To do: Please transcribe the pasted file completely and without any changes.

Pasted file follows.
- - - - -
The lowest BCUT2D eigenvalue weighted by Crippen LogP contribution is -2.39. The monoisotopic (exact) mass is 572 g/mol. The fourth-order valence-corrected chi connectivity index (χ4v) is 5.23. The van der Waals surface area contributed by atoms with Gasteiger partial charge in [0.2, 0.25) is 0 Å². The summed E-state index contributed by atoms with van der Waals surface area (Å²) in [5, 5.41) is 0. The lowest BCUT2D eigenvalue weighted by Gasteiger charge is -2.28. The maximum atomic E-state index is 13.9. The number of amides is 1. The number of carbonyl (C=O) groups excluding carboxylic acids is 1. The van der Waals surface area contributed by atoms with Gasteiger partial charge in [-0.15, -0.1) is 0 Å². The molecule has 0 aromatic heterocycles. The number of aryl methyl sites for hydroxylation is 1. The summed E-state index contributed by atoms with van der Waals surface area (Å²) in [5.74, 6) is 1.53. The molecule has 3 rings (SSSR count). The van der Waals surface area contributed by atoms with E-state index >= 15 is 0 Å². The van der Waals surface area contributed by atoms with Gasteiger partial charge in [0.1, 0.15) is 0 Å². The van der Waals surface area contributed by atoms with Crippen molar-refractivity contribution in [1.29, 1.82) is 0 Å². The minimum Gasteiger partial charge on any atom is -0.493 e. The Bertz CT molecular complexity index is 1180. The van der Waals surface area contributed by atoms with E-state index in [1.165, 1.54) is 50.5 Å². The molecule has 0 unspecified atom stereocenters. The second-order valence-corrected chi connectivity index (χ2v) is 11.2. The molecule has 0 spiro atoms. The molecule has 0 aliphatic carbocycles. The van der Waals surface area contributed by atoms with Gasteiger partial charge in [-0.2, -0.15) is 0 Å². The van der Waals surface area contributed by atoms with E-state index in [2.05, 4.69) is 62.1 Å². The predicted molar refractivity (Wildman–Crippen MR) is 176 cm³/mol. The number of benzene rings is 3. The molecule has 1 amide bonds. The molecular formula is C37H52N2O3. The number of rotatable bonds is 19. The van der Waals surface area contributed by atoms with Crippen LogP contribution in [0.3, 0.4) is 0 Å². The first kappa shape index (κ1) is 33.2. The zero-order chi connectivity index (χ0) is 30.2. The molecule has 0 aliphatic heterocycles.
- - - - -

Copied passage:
The lowest BCUT2D eigenvalue weighted by Crippen LogP contribution is -2.39. The monoisotopic (exact) mass is 572 g/mol. The fourth-order valence-corrected chi connectivity index (χ4v) is 5.23. The van der Waals surface area contributed by atoms with Gasteiger partial charge in [0.2, 0.25) is 0 Å². The summed E-state index contributed by atoms with van der Waals surface area (Å²) in [5, 5.41) is 0. The lowest BCUT2D eigenvalue weighted by Gasteiger charge is -2.28. The maximum atomic E-state index is 13.9. The number of amides is 1. The number of carbonyl (C=O) groups excluding carboxylic acids is 1. The van der Waals surface area contributed by atoms with Gasteiger partial charge in [-0.15, -0.1) is 0 Å². The molecule has 0 aromatic heterocycles. The number of aryl methyl sites for hydroxylation is 1. The summed E-state index contributed by atoms with van der Waals surface area (Å²) in [5.74, 6) is 1.53. The molecule has 3 rings (SSSR count). The van der Waals surface area contributed by atoms with E-state index >= 15 is 0 Å². The van der Waals surface area contributed by atoms with Gasteiger partial charge in [0.1, 0.15) is 0 Å². The van der Waals surface area contributed by atoms with Crippen molar-refractivity contribution in [1.29, 1.82) is 0 Å². The minimum Gasteiger partial charge on any atom is -0.493 e. The Bertz CT molecular complexity index is 1180. The van der Waals surface area contributed by atoms with E-state index in [1.165, 1.54) is 50.5 Å². The molecule has 0 unspecified atom stereocenters. The second-order valence-corrected chi connectivity index (χ2v) is 11.2. The molecule has 0 spiro atoms. The molecule has 0 aliphatic carbocycles. The van der Waals surface area contributed by atoms with Gasteiger partial charge in [-0.2, -0.15) is 0 Å². The van der Waals surface area contributed by atoms with E-state index in [2.05, 4.69) is 62.1 Å². The predicted molar refractivity (Wildman–Crippen MR) is 176 cm³/mol. The number of benzene rings is 3. The molecule has 1 amide bonds. The molecular formula is C37H52N2O3. The number of rotatable bonds is 19. The van der Waals surface area contributed by atoms with Crippen LogP contribution in [0.3, 0.4) is 0 Å². The first kappa shape index (κ1) is 33.2. The zero-order chi connectivity index (χ0) is 30.2. The molecule has 0 aliphatic heterocycles.